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To the Editor: An article in the October issue reported on the effectiveness of skills training to improve outcomes in supported employment (1). Most readers will not go too far beyond the abstract and the conclusion that "supplementary skills training did not improve work outcomes." This overly simplistic message may be conveyed despite the authors' efforts to show that because of methodologic constraints the study did not disconfirm the hypothesis that skills training amplifies the effectiveness of supported employment.
The authors' detailed report of the study provides several reasons to consider training in workplace fundamentals as a promising supplement to supported employment. For example, among clients who received supplementary skills training, job tenure for the first job was 43 days longer on average, and the odds of working were 42 percent higher than for those who received supported employment alone. In addition, the percentage of clients working was 5 to 17 percent higher during 15 of the 18 months of the study. The moderate effect sizes of .21 or .23 were respectable, but the very small sample (a total of 35 clients) was not sufficient to yield significant differences. These effect sizes are in keeping with the intended value of training in workplace skills—namely, as a modest boost to job tenure for persons who are in supported employment.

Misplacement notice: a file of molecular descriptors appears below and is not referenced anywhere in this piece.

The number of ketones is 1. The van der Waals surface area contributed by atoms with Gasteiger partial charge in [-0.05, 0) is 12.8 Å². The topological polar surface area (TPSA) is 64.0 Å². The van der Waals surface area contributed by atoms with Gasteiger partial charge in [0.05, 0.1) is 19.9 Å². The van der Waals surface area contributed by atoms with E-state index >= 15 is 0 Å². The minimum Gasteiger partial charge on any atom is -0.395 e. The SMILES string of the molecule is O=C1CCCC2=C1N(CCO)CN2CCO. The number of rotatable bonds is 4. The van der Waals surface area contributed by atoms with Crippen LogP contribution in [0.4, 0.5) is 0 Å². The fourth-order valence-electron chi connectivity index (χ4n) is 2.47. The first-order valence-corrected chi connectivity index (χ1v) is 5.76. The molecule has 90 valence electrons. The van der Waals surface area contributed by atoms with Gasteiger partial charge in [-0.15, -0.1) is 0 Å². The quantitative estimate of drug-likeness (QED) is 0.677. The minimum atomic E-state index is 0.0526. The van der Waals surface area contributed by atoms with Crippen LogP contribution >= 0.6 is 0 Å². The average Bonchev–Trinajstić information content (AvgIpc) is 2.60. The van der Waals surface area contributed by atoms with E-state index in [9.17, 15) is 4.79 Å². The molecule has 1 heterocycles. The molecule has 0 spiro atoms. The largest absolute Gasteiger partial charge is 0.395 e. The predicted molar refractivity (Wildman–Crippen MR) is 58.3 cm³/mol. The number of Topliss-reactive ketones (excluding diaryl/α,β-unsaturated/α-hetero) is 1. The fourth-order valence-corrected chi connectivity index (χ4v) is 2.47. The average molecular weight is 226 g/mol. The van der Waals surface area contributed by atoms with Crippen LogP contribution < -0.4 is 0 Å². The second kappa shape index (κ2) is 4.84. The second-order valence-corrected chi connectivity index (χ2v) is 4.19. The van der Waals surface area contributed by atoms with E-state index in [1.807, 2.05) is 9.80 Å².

As the authors point out, clients in both the experimental and control groups were uniquely gifted in terms of their sustained employment, enjoying job tenures that were two to three times as long as those of clients in previous studies of the same method of supported employment. Only three clients in the sample were fired from their jobs, a substantially lower rate than in other studies. All clients were already working when the study began, which suggests that they may have already acquired workplace skills, resulting in a "ceiling effect" that pre-empted any substantial, incremental benefit of the workplace fundamentals module. In addition, the fact that four of 17 clients assigned to the supplementary skills module did not attend any sessions suggests that participation in the module may have been suboptimal.
The knowledge test of information provided in the skills training module was designed to evaluate verbal learning of the salience and significance of the curriculum, not the work skills actually used on a job. Clients could very well have developed requisite workplace skills and problem-solving ability through implicit or procedural learning during previous jobs, which could help account for the high rate of sustained employment for all clients in the sample.
The authors' discussion of the limitations in the methods and results sections of this study is exemplary, pointing to the need for continued evaluation of the workplace fundamentals module with larger samples of individuals who are more disabled and who have less job experience. Future studies will add to these findings by answering the question, What treatment delivered by therapists with what competencies is better for which clients with what deficits and assets?
Dr. Liberman is distinguished professor of psychiatry at the University of California, Los Angeles, School of Medicine.
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